Learning how to ask for help

Asking for help is garbage. It is the literal worst because A. I am an adult and B. I should be able to do things on my own and the fact that I can’t makes me want to scream and sink into the deepest pits of despair.

Because I am an adult and that is what adults do. Duh.

I can analyze and cross-analyse why I feel this way, but I think the easiest and probably most ludicrous way I can explain it is through the game Catan. The point of Catan is to build colonies on a plot of land along with other players who you can trade with and steal from and such in the hopes of winning the game. But when I play I always try to create a self-sufficient colony that doesn’t need outside help. We make do and survive off our own means. And yes: I almost always lose. Because in life, much like in Catan, you need to work with others to achieve your goals.

If I’m being honest this desire to be independent stems from a deep-seated fear that I am not enough. That I’m not smart enough, healthy enough, interesting enough, and not good enough. And by needing help I am proving to myself that I am not able to solve my problems from whatever I have within myself which to me constitutes as a failure.

Now, I am aware this is not true, and I acknowledge that having the privileged to ask for help is indeed a privilege that not everyone has access to and that I should be grateful and thankful to have the connections I do and the opportunities I do. But getting over this feeling of inadequacy takes time and it is incredibly frustrating.

I have always craved the acceptance and affirmation from other people. Especially when I was younger I would find myself looking to others to validate personal things in my life. And then I moved. I moved so far away from home and i was hard and I just started getting so worked up over not knowing how to do everyday things. Like guys, why did I never learn how to work with the CRA or banks in school? Where was the course where you are taught how to adult?! This sudden change made my desire to be capable and successful on my own flourish: a modern day Michelangelo if you will.

The best part about this weird thing I do is that if it’s about someone else I am a champion of seeking and getting the help you need. I am a strong believer in getting the help you need especially with mental health. But I am more patient and loving towards others than I am towards myself, and that is something I am working on. Alas it seems my hamartia is my pride.

Paradigm shifts take time: growing, learning, and healing take time. And getting the help you need is a gift that I am learning to embrace.

With all my love as always,

Lea

Happy Belated Birthday, Sailor Moon

This past Saturday, June 30th, was my girl Sailor Moon’s birthday and to celebrate I wanted to do a little something special and share a couple of the things I found most impactful about the show and franchise. Growing up in the 90s I was exposed to a lot of cartoons (little did I know that this young exposure would become a lifelong passion of mine). Looking back at what I watched most religiously I am often inspired by shows like Cyber Six, Pokemon, Gargoyles, and of course Sailor Moon. These cartoons gave me a glimpse into these other worlds that were often a refuge for me. Looking back at everything I watched I remember Sailor Moon being the show that left the biggest impact. It wasn’t just the catchy theme song or the stunning animation, it was the risks the show took and the characters created that really stuck with me.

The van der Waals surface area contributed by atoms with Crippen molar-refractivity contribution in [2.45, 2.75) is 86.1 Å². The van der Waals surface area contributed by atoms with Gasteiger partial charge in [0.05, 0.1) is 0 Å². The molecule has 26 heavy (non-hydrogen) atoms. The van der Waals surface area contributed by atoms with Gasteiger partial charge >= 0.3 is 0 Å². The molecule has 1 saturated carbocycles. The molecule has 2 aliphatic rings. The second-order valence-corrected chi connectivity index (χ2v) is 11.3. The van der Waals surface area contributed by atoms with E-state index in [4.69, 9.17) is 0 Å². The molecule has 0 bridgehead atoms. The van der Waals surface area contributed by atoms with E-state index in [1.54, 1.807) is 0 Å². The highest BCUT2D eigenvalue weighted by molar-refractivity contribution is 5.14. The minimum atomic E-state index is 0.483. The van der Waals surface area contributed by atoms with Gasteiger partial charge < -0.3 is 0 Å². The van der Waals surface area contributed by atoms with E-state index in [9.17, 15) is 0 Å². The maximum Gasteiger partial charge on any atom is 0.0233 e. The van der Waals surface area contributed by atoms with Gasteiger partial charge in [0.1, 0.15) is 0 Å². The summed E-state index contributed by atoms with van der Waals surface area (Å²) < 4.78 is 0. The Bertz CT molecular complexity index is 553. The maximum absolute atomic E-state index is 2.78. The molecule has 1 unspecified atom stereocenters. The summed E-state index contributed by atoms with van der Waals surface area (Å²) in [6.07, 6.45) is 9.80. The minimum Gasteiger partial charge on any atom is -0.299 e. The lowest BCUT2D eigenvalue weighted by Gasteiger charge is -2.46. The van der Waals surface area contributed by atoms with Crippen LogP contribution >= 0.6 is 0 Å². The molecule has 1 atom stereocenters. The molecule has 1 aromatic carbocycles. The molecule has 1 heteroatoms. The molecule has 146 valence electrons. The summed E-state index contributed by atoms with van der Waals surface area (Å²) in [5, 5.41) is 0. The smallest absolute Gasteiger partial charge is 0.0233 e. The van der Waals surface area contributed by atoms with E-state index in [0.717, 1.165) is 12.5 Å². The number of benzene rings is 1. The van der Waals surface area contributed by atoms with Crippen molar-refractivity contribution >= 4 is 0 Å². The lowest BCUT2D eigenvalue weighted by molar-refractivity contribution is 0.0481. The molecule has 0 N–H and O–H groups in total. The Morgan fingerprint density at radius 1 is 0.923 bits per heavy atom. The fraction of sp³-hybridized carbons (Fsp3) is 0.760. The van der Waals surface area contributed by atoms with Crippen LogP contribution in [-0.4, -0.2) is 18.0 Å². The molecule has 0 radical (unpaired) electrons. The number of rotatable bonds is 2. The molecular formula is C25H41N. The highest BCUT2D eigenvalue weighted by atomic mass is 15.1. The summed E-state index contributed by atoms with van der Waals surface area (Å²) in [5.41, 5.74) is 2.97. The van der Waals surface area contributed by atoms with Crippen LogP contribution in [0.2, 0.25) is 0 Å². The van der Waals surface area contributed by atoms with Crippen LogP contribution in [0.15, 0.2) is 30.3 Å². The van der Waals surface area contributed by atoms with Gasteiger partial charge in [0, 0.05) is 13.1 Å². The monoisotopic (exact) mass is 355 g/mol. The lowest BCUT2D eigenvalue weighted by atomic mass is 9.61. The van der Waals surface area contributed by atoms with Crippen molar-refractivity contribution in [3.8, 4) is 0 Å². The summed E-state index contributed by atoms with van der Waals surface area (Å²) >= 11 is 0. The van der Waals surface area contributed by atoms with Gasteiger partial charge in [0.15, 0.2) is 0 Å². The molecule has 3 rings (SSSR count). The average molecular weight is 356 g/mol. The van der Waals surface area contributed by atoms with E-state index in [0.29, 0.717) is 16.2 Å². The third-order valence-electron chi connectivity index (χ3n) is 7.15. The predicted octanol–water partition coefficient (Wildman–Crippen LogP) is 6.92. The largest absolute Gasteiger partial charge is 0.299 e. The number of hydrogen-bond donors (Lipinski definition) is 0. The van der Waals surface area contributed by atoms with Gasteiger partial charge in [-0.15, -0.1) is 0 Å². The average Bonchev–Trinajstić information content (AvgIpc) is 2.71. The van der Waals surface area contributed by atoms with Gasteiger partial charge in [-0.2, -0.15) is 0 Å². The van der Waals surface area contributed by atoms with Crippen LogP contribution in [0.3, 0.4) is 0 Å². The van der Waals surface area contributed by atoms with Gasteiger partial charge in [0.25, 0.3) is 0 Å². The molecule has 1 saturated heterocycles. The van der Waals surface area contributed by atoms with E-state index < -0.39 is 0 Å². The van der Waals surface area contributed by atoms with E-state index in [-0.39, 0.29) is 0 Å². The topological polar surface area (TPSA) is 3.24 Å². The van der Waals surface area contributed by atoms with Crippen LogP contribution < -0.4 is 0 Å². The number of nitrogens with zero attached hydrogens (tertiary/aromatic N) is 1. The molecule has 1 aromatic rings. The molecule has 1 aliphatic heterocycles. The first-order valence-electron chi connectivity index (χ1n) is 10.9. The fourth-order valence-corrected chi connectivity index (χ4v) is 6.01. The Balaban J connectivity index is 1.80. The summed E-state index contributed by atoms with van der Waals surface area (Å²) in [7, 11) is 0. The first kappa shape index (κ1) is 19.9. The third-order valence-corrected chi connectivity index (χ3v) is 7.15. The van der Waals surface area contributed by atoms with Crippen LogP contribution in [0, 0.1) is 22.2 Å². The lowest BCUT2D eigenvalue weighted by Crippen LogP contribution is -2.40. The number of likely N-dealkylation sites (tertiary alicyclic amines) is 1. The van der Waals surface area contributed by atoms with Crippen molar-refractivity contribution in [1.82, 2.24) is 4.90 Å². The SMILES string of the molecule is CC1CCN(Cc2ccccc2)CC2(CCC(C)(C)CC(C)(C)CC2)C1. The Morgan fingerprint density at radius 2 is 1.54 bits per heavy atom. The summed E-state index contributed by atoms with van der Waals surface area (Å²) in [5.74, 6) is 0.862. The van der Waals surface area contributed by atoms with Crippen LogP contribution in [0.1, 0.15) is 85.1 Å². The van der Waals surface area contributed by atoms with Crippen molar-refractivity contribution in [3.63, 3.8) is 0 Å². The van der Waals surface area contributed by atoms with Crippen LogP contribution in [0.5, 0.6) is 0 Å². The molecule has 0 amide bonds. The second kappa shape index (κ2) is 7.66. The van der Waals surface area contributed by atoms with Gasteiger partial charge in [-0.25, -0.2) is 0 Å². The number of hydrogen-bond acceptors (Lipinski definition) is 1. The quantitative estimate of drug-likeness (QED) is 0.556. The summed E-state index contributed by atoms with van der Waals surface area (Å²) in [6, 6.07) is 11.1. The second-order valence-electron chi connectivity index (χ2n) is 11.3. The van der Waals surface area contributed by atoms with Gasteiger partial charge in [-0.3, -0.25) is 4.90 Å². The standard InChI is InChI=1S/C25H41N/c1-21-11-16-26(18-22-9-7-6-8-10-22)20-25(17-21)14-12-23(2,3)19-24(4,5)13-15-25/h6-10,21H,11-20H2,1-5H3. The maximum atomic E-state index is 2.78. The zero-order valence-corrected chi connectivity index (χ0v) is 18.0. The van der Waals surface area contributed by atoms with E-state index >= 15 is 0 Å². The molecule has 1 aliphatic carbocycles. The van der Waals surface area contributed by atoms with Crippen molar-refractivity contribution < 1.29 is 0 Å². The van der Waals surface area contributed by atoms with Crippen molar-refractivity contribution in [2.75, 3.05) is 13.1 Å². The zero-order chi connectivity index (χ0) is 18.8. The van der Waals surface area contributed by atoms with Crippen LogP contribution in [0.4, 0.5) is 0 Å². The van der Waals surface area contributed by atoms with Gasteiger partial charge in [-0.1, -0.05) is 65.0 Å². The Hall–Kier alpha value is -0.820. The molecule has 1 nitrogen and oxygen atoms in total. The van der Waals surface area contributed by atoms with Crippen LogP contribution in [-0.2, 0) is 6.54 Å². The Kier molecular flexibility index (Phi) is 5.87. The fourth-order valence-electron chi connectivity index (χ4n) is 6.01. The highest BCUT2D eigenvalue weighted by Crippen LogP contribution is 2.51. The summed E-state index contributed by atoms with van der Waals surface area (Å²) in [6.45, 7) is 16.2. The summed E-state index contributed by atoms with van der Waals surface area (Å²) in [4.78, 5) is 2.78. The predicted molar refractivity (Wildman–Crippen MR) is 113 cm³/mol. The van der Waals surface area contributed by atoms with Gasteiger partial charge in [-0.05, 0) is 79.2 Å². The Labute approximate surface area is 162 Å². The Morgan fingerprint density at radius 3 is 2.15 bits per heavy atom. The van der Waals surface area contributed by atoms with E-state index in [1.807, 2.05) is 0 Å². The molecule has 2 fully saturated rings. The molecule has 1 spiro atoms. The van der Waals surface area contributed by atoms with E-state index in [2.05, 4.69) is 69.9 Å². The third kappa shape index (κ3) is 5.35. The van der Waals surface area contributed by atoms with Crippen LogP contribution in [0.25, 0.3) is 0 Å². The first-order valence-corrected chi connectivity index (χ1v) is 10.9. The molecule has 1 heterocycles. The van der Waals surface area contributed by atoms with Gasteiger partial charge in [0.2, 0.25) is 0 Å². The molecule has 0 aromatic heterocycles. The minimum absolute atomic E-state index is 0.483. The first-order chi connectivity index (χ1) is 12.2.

Sailor Moon really taught me was that you don’t have to be good at everything to save the world. More plainly put: you don’t have to be the best to be a good person, a quality that is perhaps the most important. Sailor Moon, known as Serena while I was a young girl watching the televised dubs and later as Usagi watching the show in its original context with subtitles, is a character that is both badass and hilarious. Apart from fight evil by moonlight Serena/Usagi is pretty much a classic teen: tired, hungry, lazy, not the best at math. She doesn’t necessarily scream “Hey I am here to save the day look at how great I am”. That’s because her strength of character is so much more important. It isn’t her brains or her brawns that make Sailor Moon so inspiring, it’s her heart. She gives a shit about people and about her planet. She is courageous, kind, and thoughtful towards friends and foes alike.  She taught me that you don’t have to be the best, or the smartest, or the most athletic to save the world: all you needed was kindness and a good heart. But she didn’t work alone and the friends she did work with had qualities that made them dynamic and inspiring all on their own. The fact that all the members of the Sailor Scouts had complimentary skills and qualities lead them to be a successful team of fighters and friends was impactful. Being a team unit instead of individuals crusading to save the world alone fostered my love of team work because to me the best and most successful times in your life are often when you’re supporting and being supported by others.

There’s so much more I could say about my love for this franchise, but I want to keep it short and sweet. Sometimes shows we watch as children do not age well, but I feel as though Sailor Moon really does transcend from then to now. If you haven’t watched it I encourage you to give it a try, the franchise just released a reboot series, Sailor Moon Crystal, a couple years ago and it’s really hecking good.

Here’s to you, Usagi! Thank you for being the realest!

xo

Lea